‘How much is it?’.
Peter Lehmann winemaker Nigel Westblade chimes in.
‘It’s $2,000 a magnum.’
Silence. Followed by the sound of furious scribbling.
It’s rare to completely quieten a pack of typically loud (and always grumpy) wine critics. But the price for the new Peter Lehmann Masterson Shiraz 2015 really was a shot from the blue.
It’s a lot of money. Especially given that the brand has, until only recently, been going backwards.
Yet maybe that’s the intention. We’re talking about one of the Barossa’s grand old names, enjoying a new lease on life since being purchased by the Casella family in 2014, now looking to reposition. What better way than with a brand-new single vineyard Shiraz super cuvee?
The Barossan launch of this new red was super cuvee-worthy too, with a pack of scribes flown in from all parts to be serenaded by the Adelaide Symphony Orchestra playing music matched to the wines.
That’s the sort of next-level grandiosity that once marked the launch of any winery’s new icon release, but with wine writers now an endangered species, it doesn’t happen much anymore.
So this was special. A ramp-up in marketing activity, for a new wine that really ramps up the ambition.
When the Peter Lehmann Masteron Shiraz 2015 was poured the room held it’s breath. Would this be another overwrought winemaker’s indulgence? A wine that makes a statement, but is undrinkable? Would I end up swearing at myself for spending two nights away from my family to taste an oak salesman’s wet dream?
Thankfully, the wine is good. Better than good. It’s the sort of drink that suggests a level head and considered opinions. I even found myself thinking about how easily it would be to drain one of those magnums (of which there will be only 1,000 released when it goes on sale in November), which is rare for a Barossan mega Shiraz of any description.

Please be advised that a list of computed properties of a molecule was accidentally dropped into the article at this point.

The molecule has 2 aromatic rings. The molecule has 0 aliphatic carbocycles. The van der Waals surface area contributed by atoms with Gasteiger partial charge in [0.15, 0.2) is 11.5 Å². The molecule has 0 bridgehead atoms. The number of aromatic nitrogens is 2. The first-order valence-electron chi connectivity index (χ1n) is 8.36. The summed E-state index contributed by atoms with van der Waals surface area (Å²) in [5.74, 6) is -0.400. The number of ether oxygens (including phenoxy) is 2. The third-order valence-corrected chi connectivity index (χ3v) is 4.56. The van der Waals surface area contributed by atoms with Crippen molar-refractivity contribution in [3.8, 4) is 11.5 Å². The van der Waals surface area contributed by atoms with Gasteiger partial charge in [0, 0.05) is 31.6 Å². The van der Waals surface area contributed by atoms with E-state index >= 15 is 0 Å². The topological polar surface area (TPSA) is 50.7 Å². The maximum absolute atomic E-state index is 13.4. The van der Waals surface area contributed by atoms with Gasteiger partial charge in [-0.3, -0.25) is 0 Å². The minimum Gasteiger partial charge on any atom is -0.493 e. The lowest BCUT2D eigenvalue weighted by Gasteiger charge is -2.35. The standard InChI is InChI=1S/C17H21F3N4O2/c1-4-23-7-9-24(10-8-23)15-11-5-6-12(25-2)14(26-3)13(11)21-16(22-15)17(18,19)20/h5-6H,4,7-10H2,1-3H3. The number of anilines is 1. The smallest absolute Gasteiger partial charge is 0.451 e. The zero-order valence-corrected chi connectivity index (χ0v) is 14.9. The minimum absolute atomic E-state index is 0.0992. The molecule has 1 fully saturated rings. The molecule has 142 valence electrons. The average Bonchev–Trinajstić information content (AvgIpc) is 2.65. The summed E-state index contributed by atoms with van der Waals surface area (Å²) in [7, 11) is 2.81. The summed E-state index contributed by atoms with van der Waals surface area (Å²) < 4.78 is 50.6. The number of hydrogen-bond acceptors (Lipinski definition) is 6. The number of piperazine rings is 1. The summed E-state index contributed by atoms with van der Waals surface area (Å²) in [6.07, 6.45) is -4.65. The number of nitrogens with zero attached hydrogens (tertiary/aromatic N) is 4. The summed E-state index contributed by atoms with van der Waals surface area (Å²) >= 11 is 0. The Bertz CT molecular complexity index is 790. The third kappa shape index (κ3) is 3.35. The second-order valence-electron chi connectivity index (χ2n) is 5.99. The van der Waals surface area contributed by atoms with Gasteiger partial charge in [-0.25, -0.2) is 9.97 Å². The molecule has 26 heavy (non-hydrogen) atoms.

A key reason for that drinkability is modesty. The oak ageing, for example, is in foudre – a single, 2,500 litre, oval-shaped, big barrel – which Westblade really likes:
‘The surface area to volume ratio of a foudre is much lower than with smaller format barrels, which has allowed the wine to breathe, soften and integrate slowly over time (36 months). A further 12 months of bottle maturation has resulted in a perfectly rounded, complete wine.’
Also of interest, is that the source for this inaugural vintage is Glen Hammerling’s vineyard at Moppa, which may be low-yielding (2.2t/ha) but is less than thirty years old (vines planted in 1990/91).
That’s not the usual Barossa megawine modus operandi!
Westblade views this not-quite-old-vine fruit as giving an extra level of plushness and affability that true old vine fruit can lack. More to the point, it reminds that once vines are established (so more than fifteen years in the ground) it matters less how old they are. If they’re well managed, they’ll deliver beautiful fruit. The end.
You can see all this in the finished product. It’s modern, attractive, polished and glossy. Not heavy. Not tannic. Clever.
Of course, it’s not all sunshine and rainbows. The price of the Masterson is hard to get past. Apparently it was influenced by a tasting of Torbreck’s equally ridiculously priced Laird Shiraz and the team decided that the Masterson was better, and so deserved a higher pricetag.
But a big component of the Laird’s price is the ancient Laird vineyard itself (which I incidentally ran past the other day and can confirm it’s not dead, despite reports to the contrary). Masterson, by contrast, is a single vineyard product, but the vineyard source will change each year, so you miss that terroir connection. It’s basically a single vineyard Grange competitor, though without the 60-years of auction results.
When a new wine launches I try and imagine who will buy it. And I’m still not sure of who will purchase a $2,000 magnum of this Barossa Shiraz. It’s a long way from the traditional audience for most of the Peter Lehmann products, that’s for sure.
But maybe I’m missing the point. This Shiraz isn’t a volume driver, it’s a statement from the Casella family about the future of Peter Lehmann Wines. It doesn’t really matter if it sells, it just needs to be good.